billboards. expensive planes. utensils. limousines. wall decors. 6.g. draperies. Purchase of expensive drinks (e. or aircraft for official use (e. II. carpets. Uses of property A. 3. 2. Payment of travel expenses for an unusually large entourage of traveling officials. Purchase of luxurious and expensive office furnishings for ordinary office buildings (e. helicopters) to be maintained at tremendous cost. high-priced cars with luxurious accessories.. first-class liquor).g.. "Extravagant"1. Purchase and installation of expensive construction materials for ordinary office buildings (e. or without the marking "For Official Use Only" (with name of office). or for an unusually protracted travel time. imported. 8. supra. lamps). Installation of highly-sophisticated outdoor signs. "Irregular" 1.. desks. Bringing home government vehicles after office hours by officials to whom these are assigned. 3. places like Baguio. neon signs advertising the office. 5.g. The use of government motor vehicles by an official already enjoying commutable transportation allowance. marble).4. 7. The use of government motor vehicle with an improperly accomplished trip ticket. Purchase of luxury. imported rugs. or for billeting of foreign guests. or for entertainment purposes. 4. 9. 2. Payment of extra emoluments in amounts beyond the ceiling fixed under existing COA circulars. Payment for rent of expensive halls or rooms in luxury hotels or restaurants used for meetings and other official functions. chandeliers. Items under "unnecessary" expenditures. Reimbursement of transportation expenses including taxi fare where ordinary means of transportation (like jeepney or bus) would have been more economical. especially to expensive out-of.. may at the same time be considered extravagant. and expensive food to be served during meetings and other official functions. D. cigarettes or cigars. chairs.

paper clips. necessity or reasonableness of the transactions involved. may at the same time be considered "excessive"/"extravagant". Use of government vehicles for unnecessary trips. RESPONSIBILITIES: It shall be the direct responsibility of the heads of national government agencies. Office typists using expensive paper only for drafts of official communications. using expensive paper for the purpose.. etc. injudicious. xerox copies. an auditor is convinced and has satisfied himself that the transaction in question is irregular. B. they shall submit within thirty (30) days from the date of issuance of this Circular to this Commission. Government drivers operating government vehicles at top speed or in any other manner wasteful of gas consumption. especially in view of the energy crisis. government vehicles with broken or tampered-with 5. Using speedometers. in the course of audit and guided by the set of standards aforementioned. mimeographed copies. thru their respective resident auditors. 2. This set of standards. and local government units to prevent or minimize wasteful expenditures of funds or uses of property. or as duplicates/carbon copies thereof in excessive number. 6. 3.g. may be the basis of audit from the viewpoint of regularity. government-owned or controlled corporations. uneconomical use of office paraphernalia (e. 2. supra. Use of air-conditioners when not needed. ball pens. Use of table lamps while working in the office even though the room is adequately illuminated from ceiling lights. Wasteful. AUDITORIAL ACTION: Whenever. etc. Copying machine operators' extravagance in turning out excessive quantities of copies of official documents (e.g. 4. pencils. Use of office equipment and property without proper identification or inventory markings.4. or extravagant.). once approved and adopted by this Commission. Concomitant thereto. "Unnecessary" 1. excessive. Items under "unnecessary".. record blotters. 5. 3. their recommended standards for the determination of whether or not an expenditure of fund or use of property is irregular. "Excessive"/"Extravagant" 1. C. . unnecessary.) 5. or even during the absence of the official in whose office the air-conditioners are installed. bond paper.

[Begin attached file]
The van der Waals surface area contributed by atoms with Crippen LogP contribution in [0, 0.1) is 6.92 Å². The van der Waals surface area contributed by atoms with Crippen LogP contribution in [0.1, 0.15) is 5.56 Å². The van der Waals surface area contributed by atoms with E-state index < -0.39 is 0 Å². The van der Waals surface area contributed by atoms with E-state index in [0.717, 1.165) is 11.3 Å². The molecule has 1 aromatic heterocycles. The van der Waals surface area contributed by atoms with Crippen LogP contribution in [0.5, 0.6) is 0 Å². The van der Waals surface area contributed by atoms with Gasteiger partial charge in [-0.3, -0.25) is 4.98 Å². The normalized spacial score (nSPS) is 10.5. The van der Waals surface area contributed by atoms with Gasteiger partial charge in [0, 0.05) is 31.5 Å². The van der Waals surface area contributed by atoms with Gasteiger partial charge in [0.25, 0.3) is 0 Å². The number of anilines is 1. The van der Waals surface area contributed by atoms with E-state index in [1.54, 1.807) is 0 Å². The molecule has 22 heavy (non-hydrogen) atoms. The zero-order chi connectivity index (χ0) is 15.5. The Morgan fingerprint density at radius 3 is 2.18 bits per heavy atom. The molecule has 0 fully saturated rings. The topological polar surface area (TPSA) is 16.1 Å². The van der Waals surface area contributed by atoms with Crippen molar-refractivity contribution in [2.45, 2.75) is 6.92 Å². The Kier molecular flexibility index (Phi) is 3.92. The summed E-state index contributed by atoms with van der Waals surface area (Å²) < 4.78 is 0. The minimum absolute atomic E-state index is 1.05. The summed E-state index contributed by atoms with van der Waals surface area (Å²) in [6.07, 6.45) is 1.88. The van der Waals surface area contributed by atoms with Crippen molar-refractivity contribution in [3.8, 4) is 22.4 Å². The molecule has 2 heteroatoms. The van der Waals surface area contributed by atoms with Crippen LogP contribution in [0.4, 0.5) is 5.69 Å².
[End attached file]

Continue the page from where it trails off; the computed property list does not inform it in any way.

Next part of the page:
475. 8. entity or instrumentality is not satisfied with the decision of this Commission. or extravagant. After the lapse of said period without the requirements having been complied with. Thereafter. 2 for pre-audit. he may pursue any of the following alternative courses of action: In-pre-audit a) The auditor may tentatively suspend payment on the proposed expenditure and require compliance with certain auditing requirements within the period prescribed by existing regulations.. if said audited agency.unnecessary. 9. likewise elevate the matter to the Commission on Audit. entity or instrumentality may take exception to the adverse findings of the auditor within a period of thirty (30) days from date of notice of the suspension or disallowance made by the latter. such tentative suspension shall become a final disallowance. REPEALING CLAUSE: Any provision of existing rules and regulations inconsistent herewith is hereby amended or repealed accordingly. On its part. he may elevate the matter to the Commission on Audit. excessive. 1973. JR. EFFECTIVITY: This Circular shall take effect immediately.) FRANCISCO S. for final decision. or the case is a borderline or controversial one or of first impression. the audited agency. entity or instrumentality may. or b) If the auditor is unsure of his position. on its own accord. TANTUICO. Should the auditor insist on the position he has taken. supra. dated November 27. AGENCY ACTION: The audited agency. Acting Chairman . he may elevate the matter to the Commission on Audit. thru proper channels. 7. it may further avail itself of the appropriate legal remedies by way of seeking relief against such decision. for final decision in accordance with COA Office Memorandum No. In post-audit The auditor may outright disallow payment or follow alternative step no. thru proper channels. (SGD.